Have you seen the plans for the new Nevada Museum of Art yet?
This doesn’t look like it belongs in Reno. It looks like it belongs in a big city. The new museum, which will span 55,000 square feet over four levels, is so unique, so beautiful and so amazing that it will blow away everything else that has been done in downtown Reno to date. That includes the Century Riverside 12, the National Bowling Stadium and all other publicly funded projects.
The plans for the new museum, which is slated for a March 2003 opening, were unveiled to the public May 24 during a press conference and luncheon. Those present were amazed at the new museum, designed by renowned architect Will Bruder, with its 8,000 square feet of space for major exhibitions, its 5,000 square feet for smaller installations and—for the first time ever—the display of the museum’s permanent collection, its rooftop sculpture garden, its cafe and its research library. Not bad for the $14.5 million that the project is supposed to cost. Compare this to the $50 million bill for the National Bowling Stadium.
The NMA has raised $17.4 million of a $22 million goal, including $1 million for relocation costs—the NMA will operate out of the Pioneer Center for the Performing Arts while the old building is razzed and a new building is constructed—and $6.5 million to increase the endowment.
It should be noted that all of this money is coming from foundations and donations rather than public money. (The Reno City Council, represented by Jeff Griffin holding an oversized check at the May 24 press conference, did donate $50,000—money that probably could have gone to a needy city program of some sort, but whatever.)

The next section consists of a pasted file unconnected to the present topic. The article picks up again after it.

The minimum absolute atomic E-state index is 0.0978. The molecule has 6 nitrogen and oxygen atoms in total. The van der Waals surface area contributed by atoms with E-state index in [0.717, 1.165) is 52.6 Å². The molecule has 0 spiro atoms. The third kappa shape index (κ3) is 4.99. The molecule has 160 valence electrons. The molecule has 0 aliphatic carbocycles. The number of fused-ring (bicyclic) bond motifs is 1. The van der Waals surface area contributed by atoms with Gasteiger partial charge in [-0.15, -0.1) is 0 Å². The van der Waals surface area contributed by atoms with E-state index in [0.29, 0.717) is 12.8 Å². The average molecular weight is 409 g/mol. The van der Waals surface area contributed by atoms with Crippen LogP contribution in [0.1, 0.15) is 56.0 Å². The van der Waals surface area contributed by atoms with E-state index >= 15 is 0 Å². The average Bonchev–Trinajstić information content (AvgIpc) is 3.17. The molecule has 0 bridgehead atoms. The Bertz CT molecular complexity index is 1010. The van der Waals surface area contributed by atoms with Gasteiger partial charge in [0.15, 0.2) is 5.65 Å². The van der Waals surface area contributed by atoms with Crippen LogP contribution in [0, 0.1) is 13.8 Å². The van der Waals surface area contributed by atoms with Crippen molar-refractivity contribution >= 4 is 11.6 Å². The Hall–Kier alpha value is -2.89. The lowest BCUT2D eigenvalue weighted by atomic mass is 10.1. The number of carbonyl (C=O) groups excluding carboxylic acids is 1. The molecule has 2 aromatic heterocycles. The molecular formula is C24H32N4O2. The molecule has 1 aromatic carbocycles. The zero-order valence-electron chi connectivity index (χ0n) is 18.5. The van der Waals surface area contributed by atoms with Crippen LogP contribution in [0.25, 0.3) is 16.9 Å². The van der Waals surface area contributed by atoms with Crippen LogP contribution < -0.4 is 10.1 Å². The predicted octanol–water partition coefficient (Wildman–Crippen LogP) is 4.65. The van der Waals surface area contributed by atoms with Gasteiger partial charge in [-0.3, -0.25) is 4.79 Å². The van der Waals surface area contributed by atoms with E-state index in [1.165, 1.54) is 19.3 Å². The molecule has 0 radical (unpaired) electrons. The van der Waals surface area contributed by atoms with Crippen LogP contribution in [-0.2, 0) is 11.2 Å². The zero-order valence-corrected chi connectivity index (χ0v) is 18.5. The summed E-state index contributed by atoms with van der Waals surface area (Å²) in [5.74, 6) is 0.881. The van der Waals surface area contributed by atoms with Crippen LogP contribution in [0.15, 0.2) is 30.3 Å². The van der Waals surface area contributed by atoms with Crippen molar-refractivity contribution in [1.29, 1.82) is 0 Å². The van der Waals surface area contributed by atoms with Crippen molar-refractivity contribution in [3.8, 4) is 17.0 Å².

The NMA deserves a great deal of credit for what they are doing with the new museum. It truly will be world-class museum, and it will do wonders for the city’s burgeoning arts scene.
I can’t wait until March 2003.
While we’re handing out credit, some should go to Gov. Kenny Guinn for having the nerve to veto a popular bill that made it to his desk last week.
Assembly Bill 481 would have given police the power to ticket drivers whose car stereo music could be heard 25 feet away. Vonne Chowning, D-North Las Vegas, made this bill one of her pet projects, saying that it was a quality of life issue.
Yeah, loud music can be annoying and even harmful to businesses near roadways (it is quite annoying to have a nice dinner or movie interrupted by the WHUMP WHUMP WHUMP WHUMP from a bass-intensive car stereo going by). But is this a REALLY important issue? And is this a matter that has any business whatsoever being dealt with by the state?
No and no. I know very few folks whose quality of life is severely lowered by loud car stereos. Plus, this is an issue that should be left up to local cities and counties (by the way, too-loud music is already illegal in some places). Word from Carson City is that Chowning was enraged when word of Guinn’s veto came down, partially because Guinn reportedly never discussed the bill with her before he stamped it with a rare veto. While Guinn should have taken the time to discuss things with Chowning, he—unlike the majority of senators and assemblymen who passed the bill—used his brain and did the right thing.
Good job, Gov. Guinn.